Does NJ Have Model in Place to Fix Schools Segregation?

JOHN MOONEY | JANUARY 22, 2020 

NJ Spotlight

Former state Education Commissioner David Hespe

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Could New Jersey have an answer to its school-segregation patterns already in place? Those behind an existing school-choice program are making that case, led by a prominent figure in state educational circles.

The association representing more than 100 districts in the state’s Inter-district Public School Choice Program have filed a friend-of-the-court brief in the potentially landmark challenge to the lack of diversity in New Jersey schools now before state Superior Court.

Launched in 1997, the program now has roughly 5,000 students crossing district lines voluntarily to attend public schools other than their own, in 124 districts across the state that have agreed to participate.

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Trump supporters form new N.J. political group. Is it also a sign state GOP chair may run for governor?

Posted Jan 20, 2020

A group of New Jersey Republicans with ties to President Donald Trump announced Monday they’re forming a new political committee that can take in unlimited individual and corporate donations.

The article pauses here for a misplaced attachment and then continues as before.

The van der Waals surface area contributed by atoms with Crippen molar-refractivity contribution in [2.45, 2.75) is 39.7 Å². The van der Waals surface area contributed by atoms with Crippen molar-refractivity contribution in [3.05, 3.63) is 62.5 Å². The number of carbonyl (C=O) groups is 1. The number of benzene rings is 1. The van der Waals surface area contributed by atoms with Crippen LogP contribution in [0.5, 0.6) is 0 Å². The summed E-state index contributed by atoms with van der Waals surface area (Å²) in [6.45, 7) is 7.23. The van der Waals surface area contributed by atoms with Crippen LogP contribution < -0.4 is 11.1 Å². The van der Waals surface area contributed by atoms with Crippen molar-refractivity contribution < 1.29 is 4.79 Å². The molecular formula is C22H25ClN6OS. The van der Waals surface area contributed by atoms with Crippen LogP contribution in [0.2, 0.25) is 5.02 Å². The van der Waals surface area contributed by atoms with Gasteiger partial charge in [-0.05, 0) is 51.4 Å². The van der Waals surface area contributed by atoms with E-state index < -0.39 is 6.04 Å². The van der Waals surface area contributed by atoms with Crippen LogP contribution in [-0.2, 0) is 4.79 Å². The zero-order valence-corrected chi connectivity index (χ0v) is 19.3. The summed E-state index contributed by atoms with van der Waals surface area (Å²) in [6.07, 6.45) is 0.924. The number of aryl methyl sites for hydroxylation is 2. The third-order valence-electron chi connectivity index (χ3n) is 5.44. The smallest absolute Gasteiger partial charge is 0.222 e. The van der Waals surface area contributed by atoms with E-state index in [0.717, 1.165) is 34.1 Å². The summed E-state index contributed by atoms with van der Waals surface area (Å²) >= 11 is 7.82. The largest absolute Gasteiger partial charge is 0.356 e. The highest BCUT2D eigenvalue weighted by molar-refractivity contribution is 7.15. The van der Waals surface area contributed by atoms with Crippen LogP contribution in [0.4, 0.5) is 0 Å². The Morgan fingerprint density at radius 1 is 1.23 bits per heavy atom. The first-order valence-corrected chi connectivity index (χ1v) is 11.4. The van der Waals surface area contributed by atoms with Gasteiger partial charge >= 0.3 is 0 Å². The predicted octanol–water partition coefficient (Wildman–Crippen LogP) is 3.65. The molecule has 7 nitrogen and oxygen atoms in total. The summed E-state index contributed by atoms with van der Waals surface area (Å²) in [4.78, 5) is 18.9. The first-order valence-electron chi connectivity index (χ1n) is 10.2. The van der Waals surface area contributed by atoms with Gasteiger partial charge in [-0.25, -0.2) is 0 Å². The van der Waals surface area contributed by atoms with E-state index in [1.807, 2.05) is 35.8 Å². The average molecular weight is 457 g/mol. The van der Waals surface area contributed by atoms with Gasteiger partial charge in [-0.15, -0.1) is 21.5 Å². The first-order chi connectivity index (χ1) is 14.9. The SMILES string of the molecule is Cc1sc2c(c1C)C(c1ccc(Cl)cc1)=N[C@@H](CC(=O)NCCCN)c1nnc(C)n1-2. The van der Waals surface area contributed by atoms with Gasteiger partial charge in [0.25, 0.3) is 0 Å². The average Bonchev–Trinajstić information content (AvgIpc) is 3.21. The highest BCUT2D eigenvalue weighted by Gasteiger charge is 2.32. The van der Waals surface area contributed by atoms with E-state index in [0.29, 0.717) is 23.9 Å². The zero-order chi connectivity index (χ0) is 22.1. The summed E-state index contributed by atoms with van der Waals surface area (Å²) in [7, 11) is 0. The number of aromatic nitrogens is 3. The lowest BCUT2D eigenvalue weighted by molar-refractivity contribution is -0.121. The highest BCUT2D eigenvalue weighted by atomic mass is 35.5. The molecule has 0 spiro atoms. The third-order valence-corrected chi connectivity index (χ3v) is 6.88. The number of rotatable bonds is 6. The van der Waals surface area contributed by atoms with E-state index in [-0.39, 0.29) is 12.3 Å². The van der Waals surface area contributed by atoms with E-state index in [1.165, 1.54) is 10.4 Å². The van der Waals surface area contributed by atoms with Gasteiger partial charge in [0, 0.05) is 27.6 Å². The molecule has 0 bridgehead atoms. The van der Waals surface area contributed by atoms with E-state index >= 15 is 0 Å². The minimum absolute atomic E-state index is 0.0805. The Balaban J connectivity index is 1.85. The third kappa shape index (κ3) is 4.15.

It also appears to be a sign that Republican State Party Chairman Doug Steinhardt is getting closer to launching a bid for the party’s nomination for governor in 2021.

The group, Lead Right New Jersey, says it will support lower taxes, cuts to government spending, and changes in the state’s business climate.

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Trailblazer: Congressman Donald Payne Sr.

By David WildsteinJanuary 20 2020

New Jersey Globe

Rep. Donald M. Payne, Sr.

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Donald Payne, Sr. (1934-2012) was the first African American to represent New Jersey in the U.S. House of Representatives.

He had run for Congress twice before winning the seat in 1988.

In 1970, Payne became the first African American to serve as president of the National Council of YMCAs.  That year, he played a key role in helping Kenneth Gibson win his bid to become the first black mayor of Newark.

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How autocracy takes hold in Trump’s America | Opinion

Posted Jan 19, 2020

By Wayne Sandholtz

 

Donald Trump is a few steps from becoming a new kind of autocrat — an elected one.

The typical paths to autocracy used to be through revolution or military coup. No longer.